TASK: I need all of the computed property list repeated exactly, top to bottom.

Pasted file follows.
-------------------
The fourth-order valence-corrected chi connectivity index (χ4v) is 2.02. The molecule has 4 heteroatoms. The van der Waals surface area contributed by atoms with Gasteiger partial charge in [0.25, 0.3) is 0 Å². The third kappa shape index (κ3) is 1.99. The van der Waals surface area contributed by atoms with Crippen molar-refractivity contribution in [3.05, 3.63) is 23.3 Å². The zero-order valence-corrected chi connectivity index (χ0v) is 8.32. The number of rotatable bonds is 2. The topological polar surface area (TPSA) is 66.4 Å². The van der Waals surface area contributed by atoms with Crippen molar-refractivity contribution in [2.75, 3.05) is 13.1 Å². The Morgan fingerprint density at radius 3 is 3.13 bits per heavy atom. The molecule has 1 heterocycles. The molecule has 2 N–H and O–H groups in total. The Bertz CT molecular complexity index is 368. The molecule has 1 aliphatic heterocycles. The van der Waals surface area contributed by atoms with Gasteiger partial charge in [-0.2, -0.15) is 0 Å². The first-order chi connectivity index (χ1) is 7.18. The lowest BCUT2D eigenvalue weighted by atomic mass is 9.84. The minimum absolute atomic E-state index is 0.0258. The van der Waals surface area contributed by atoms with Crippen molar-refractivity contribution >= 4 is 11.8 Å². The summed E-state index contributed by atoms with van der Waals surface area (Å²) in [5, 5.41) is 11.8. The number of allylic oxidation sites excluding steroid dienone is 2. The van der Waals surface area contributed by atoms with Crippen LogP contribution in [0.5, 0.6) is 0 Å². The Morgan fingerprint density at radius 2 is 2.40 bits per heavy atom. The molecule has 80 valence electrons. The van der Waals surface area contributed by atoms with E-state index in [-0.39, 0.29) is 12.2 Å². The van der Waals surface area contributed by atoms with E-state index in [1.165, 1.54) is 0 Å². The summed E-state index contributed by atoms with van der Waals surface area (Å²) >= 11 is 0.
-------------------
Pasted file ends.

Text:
The fourth-order valence-corrected chi connectivity index (χ4v) is 2.02. The molecule has 4 heteroatoms. The van der Waals surface area contributed by atoms with Gasteiger partial charge in [0.25, 0.3) is 0 Å². The third kappa shape index (κ3) is 1.99. The van der Waals surface area contributed by atoms with Crippen molar-refractivity contribution in [3.05, 3.63) is 23.3 Å². The zero-order valence-corrected chi connectivity index (χ0v) is 8.32. The number of rotatable bonds is 2. The topological polar surface area (TPSA) is 66.4 Å². The van der Waals surface area contributed by atoms with Crippen molar-refractivity contribution in [2.75, 3.05) is 13.1 Å². The Morgan fingerprint density at radius 3 is 3.13 bits per heavy atom. The molecule has 1 heterocycles. The molecule has 2 N–H and O–H groups in total. The Bertz CT molecular complexity index is 368. The molecule has 1 aliphatic heterocycles. The van der Waals surface area contributed by atoms with Gasteiger partial charge in [-0.2, -0.15) is 0 Å². The first-order chi connectivity index (χ1) is 7.18. The lowest BCUT2D eigenvalue weighted by atomic mass is 9.84. The minimum absolute atomic E-state index is 0.0258. The van der Waals surface area contributed by atoms with Crippen molar-refractivity contribution >= 4 is 11.8 Å². The summed E-state index contributed by atoms with van der Waals surface area (Å²) in [5, 5.41) is 11.8. The number of allylic oxidation sites excluding steroid dienone is 2. The van der Waals surface area contributed by atoms with Crippen LogP contribution in [0.5, 0.6) is 0 Å². The Morgan fingerprint density at radius 2 is 2.40 bits per heavy atom. The molecule has 80 valence electrons. The van der Waals surface area contributed by atoms with E-state index in [-0.39, 0.29) is 12.2 Å². The van der Waals surface area contributed by atoms with E-state index in [1.165, 1.54) is 0 Å². The summed E-state index contributed by atoms with van der Waals surface area (Å²) >= 11 is 0.